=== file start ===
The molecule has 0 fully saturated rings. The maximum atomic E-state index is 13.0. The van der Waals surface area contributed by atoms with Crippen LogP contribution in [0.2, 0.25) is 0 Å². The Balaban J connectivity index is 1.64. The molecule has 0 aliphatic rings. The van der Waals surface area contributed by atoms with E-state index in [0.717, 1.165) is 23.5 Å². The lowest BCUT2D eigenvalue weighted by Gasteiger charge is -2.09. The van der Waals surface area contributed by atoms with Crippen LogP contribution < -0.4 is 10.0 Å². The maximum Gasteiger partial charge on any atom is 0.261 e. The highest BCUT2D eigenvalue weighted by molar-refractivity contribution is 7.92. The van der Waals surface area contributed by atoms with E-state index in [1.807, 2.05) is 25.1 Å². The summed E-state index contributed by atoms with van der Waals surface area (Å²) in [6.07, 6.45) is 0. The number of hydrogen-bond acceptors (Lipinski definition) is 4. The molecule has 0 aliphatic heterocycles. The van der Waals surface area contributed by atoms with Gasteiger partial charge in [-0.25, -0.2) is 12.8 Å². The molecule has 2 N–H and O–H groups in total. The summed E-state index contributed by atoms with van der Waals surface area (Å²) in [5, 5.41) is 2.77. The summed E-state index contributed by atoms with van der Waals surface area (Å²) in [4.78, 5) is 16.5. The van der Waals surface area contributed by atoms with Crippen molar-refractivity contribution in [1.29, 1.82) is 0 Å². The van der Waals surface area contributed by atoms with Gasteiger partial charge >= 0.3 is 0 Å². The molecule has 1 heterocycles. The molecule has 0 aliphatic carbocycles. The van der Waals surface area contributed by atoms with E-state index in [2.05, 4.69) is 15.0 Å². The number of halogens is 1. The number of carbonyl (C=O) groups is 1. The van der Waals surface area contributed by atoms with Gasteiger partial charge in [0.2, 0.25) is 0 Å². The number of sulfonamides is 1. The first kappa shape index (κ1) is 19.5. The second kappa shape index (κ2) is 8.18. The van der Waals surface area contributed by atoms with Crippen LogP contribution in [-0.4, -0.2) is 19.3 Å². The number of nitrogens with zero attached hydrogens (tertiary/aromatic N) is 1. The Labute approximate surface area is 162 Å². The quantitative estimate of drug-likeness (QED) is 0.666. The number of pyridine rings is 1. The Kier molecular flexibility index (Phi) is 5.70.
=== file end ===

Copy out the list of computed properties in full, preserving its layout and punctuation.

The molecule has 0 fully saturated rings. The maximum atomic E-state index is 13.0. The van der Waals surface area contributed by atoms with Crippen LogP contribution in [0.2, 0.25) is 0 Å². The Balaban J connectivity index is 1.64. The molecule has 0 aliphatic rings. The van der Waals surface area contributed by atoms with E-state index in [0.717, 1.165) is 23.5 Å². The lowest BCUT2D eigenvalue weighted by Gasteiger charge is -2.09. The van der Waals surface area contributed by atoms with Crippen LogP contribution < -0.4 is 10.0 Å². The maximum Gasteiger partial charge on any atom is 0.261 e. The highest BCUT2D eigenvalue weighted by molar-refractivity contribution is 7.92. The van der Waals surface area contributed by atoms with E-state index in [1.807, 2.05) is 25.1 Å². The summed E-state index contributed by atoms with van der Waals surface area (Å²) in [6.07, 6.45) is 0. The number of hydrogen-bond acceptors (Lipinski definition) is 4. The molecule has 0 aliphatic heterocycles. The van der Waals surface area contributed by atoms with Gasteiger partial charge in [-0.25, -0.2) is 12.8 Å². The molecule has 2 N–H and O–H groups in total. The summed E-state index contributed by atoms with van der Waals surface area (Å²) in [5, 5.41) is 2.77. The summed E-state index contributed by atoms with van der Waals surface area (Å²) in [4.78, 5) is 16.5. The van der Waals surface area contributed by atoms with Crippen molar-refractivity contribution in [1.29, 1.82) is 0 Å². The van der Waals surface area contributed by atoms with Gasteiger partial charge >= 0.3 is 0 Å². The molecule has 1 heterocycles. The molecule has 0 aliphatic carbocycles. The van der Waals surface area contributed by atoms with E-state index in [2.05, 4.69) is 15.0 Å². The number of halogens is 1. The number of carbonyl (C=O) groups is 1. The van der Waals surface area contributed by atoms with Gasteiger partial charge in [0.2, 0.25) is 0 Å². The number of sulfonamides is 1. The first kappa shape index (κ1) is 19.5. The second kappa shape index (κ2) is 8.18. The van der Waals surface area contributed by atoms with Crippen LogP contribution in [-0.4, -0.2) is 19.3 Å². The number of nitrogens with zero attached hydrogens (tertiary/aromatic N) is 1. The Labute approximate surface area is 162 Å². The quantitative estimate of drug-likeness (QED) is 0.666. The number of pyridine rings is 1. The Kier molecular flexibility index (Phi) is 5.70.